Story Ten: The Reluctant Traveler
Fear has held Sandra hostage because she had allowed it to. She thought it was safer to be locked within her own boundaries. She knows that she had given terror the absolute authority to make her invalid to the world, and to herself. It has been 25 years, 8 months and 10 days since she lost her entire family in a horrific plane crash. To this day, it is recorded as the worst single aircraft disaster in history.
Sandra can still hear the newscaster’s voice in her head, as if it was just yesterday. It was an August evening of the 12th in the year 1985. She had came home early from work. As usual, she would switch on the television to catch the day’s headlines and make herself a cup of tea. The local news channel was broadcasting the top stories of the day. Then the words: “BREAKING NEWS - Japan Airlines Flight 123 has crashed near Mount Osutaka.” splintered across her kitchen table, and gutted her heart.
Sandra’s mug fell onto the floor, and shattered to pieces. She could not move, and stay glued to the television set. They were showing a live aerial transmission of the crash site.
“At around 6pm today, the Japan Airlines 747 Boeing flight had taken off from Tokyo International Airport 12 minutes behind schedule. It was a domestic flight from Tokyo to Osaka. However, due to severe mechanical failure the plane crashed into the mountains about 100 kilometers from Tokyo. There are only four confirmed survivors. The death toll stands at 520. ” The newscaster added.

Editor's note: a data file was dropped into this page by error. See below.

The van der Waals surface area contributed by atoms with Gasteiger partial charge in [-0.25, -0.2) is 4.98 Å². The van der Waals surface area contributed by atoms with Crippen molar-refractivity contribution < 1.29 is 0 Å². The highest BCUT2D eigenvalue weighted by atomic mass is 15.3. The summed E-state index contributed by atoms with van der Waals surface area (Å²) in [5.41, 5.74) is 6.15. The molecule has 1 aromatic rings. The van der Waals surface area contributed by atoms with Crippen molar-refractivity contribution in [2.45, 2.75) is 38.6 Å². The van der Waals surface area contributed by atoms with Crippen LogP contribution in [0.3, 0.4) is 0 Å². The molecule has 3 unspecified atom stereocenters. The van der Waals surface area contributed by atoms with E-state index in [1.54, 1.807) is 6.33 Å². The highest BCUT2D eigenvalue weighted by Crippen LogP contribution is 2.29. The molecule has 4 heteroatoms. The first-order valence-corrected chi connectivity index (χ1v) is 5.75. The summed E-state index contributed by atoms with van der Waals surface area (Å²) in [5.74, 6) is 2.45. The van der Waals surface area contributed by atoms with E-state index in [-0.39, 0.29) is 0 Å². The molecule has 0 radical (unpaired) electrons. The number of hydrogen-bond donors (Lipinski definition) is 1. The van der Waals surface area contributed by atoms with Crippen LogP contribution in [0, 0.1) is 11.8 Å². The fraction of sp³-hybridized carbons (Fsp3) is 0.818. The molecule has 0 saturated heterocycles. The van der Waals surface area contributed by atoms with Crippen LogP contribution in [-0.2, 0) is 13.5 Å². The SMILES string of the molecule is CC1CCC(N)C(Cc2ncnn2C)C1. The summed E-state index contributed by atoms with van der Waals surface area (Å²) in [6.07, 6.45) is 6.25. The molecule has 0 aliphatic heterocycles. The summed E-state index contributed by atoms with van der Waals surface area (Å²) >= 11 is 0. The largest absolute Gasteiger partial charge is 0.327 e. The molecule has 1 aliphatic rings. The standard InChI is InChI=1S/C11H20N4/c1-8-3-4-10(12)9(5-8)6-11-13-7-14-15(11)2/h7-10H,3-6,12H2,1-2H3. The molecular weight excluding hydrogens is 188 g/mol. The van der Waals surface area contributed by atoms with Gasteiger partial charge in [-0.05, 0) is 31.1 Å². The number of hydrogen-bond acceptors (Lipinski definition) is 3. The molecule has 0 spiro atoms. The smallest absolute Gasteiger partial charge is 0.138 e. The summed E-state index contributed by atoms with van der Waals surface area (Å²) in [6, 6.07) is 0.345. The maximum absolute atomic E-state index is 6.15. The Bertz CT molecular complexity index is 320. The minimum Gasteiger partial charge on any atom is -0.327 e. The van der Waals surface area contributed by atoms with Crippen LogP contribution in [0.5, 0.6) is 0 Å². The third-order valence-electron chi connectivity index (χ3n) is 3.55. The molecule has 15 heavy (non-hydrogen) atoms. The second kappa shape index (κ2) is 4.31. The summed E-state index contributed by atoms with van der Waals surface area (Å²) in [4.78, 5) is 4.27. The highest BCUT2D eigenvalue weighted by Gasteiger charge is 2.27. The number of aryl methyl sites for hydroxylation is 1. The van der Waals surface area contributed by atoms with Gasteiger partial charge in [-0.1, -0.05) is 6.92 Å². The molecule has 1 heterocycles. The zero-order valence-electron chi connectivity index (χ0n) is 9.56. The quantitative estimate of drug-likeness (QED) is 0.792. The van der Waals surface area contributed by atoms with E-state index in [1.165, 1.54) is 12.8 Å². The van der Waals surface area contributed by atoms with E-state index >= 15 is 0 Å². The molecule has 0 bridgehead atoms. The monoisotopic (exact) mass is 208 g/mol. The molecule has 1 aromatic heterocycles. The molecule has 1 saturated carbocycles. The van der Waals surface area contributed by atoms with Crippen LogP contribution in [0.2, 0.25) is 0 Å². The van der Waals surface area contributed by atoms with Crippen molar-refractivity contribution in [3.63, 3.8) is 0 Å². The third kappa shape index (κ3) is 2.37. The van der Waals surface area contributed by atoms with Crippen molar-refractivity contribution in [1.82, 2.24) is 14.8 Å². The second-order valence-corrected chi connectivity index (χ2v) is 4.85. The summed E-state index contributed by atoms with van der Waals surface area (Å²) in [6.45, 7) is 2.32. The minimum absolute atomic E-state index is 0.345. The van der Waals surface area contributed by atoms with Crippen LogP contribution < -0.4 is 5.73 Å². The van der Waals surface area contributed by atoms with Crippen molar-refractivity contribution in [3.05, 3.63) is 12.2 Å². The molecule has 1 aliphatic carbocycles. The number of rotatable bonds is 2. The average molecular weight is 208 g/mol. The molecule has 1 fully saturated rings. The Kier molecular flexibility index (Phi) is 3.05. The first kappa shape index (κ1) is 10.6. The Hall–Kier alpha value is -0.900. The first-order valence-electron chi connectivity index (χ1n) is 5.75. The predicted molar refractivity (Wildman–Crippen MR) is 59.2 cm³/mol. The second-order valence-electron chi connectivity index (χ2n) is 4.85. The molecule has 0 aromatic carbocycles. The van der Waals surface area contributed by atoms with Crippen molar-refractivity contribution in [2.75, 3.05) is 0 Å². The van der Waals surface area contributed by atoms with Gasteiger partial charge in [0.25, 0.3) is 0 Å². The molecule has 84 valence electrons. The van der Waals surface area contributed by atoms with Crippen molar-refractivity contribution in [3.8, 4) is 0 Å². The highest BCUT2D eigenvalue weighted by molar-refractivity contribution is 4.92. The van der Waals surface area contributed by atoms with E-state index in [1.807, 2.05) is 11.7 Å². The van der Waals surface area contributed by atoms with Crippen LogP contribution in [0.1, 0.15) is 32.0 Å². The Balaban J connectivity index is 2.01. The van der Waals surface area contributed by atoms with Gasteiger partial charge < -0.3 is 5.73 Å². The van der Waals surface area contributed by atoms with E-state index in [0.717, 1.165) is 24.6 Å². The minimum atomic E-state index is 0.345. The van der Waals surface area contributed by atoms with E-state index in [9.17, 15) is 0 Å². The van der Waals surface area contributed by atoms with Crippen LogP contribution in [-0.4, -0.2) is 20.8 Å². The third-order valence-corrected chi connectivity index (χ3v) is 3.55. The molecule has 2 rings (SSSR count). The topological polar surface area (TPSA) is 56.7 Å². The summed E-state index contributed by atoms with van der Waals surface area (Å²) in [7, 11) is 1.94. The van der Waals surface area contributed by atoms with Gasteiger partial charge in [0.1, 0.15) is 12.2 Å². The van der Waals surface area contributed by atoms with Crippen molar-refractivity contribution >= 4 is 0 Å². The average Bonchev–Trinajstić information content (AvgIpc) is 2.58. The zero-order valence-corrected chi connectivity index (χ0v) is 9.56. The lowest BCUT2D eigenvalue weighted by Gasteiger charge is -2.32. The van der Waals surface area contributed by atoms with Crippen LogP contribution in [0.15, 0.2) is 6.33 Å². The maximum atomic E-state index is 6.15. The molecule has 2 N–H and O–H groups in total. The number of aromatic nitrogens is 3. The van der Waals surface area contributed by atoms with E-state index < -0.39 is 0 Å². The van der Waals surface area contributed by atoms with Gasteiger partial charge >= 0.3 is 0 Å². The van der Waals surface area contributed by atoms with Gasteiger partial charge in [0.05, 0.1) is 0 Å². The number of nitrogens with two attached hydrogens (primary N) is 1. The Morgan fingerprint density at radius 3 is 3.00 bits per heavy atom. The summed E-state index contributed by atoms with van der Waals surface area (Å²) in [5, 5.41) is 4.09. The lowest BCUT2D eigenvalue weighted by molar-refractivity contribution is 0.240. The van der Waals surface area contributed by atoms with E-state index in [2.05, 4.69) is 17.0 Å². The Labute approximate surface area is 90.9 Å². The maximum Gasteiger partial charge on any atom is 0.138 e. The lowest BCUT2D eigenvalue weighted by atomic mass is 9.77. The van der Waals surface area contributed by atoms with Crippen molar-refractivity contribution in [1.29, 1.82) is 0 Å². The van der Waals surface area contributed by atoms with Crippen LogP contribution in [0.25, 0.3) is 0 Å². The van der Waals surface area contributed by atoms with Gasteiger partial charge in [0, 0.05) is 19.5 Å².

Sandra’s husband and son were on that flight. Her husband was taking their son to visit his parents in Osaka, as it was the Obon holiday week in Japan. It was customary for all practicing Japanese Buddhists to go back to their hometowns during Obon to honour the dead, specifically the spirits of their ancestors. Sandra would have never imagined that her family’s first trip back to Osaka without her would be their last. In that one day, Sandra’s world came undone. She had lost everything that was important and dear to her.
The weeks that followed went by like a haze. Sandra had to fly out to Japan to identify her family’s bodies. She went to the morgue together with her in-laws. They had decided to bury their remains in Osaka, where her husband was born. After the small and private funeral procession was over, Sandra made her way back to Malaysia. She truly dreaded coming back. There was nothing for her to return to.
The first month was pure hell. She had never felt more abandoned. Although many friends and relatives came by to visit or called her, it was never going to be the same. She was completely and utterly alone. As she was an only child and her parents had already passed, her husband and son were all she had in the world. She thought of joining them in the after-life, as there seemed pointless in pretending that she still had a life. It became her routine. From the very second, she opened her eyes to face another depressing day, to the final minutes before she gave herself over to exhaustion and slept through another lonely night – all she could think about was how to end her life. Even breathing in and out was becoming a chore. Day by day, she felt more drained. She had no energy to do anything else, but grieved. Her house was turning into a dumpsite of sorts.
THIS IS AN EXCERPT FROM THE BOOK: "LIFE IS A JOURNEY - A SYMPHONY OF SHORT STORIES".
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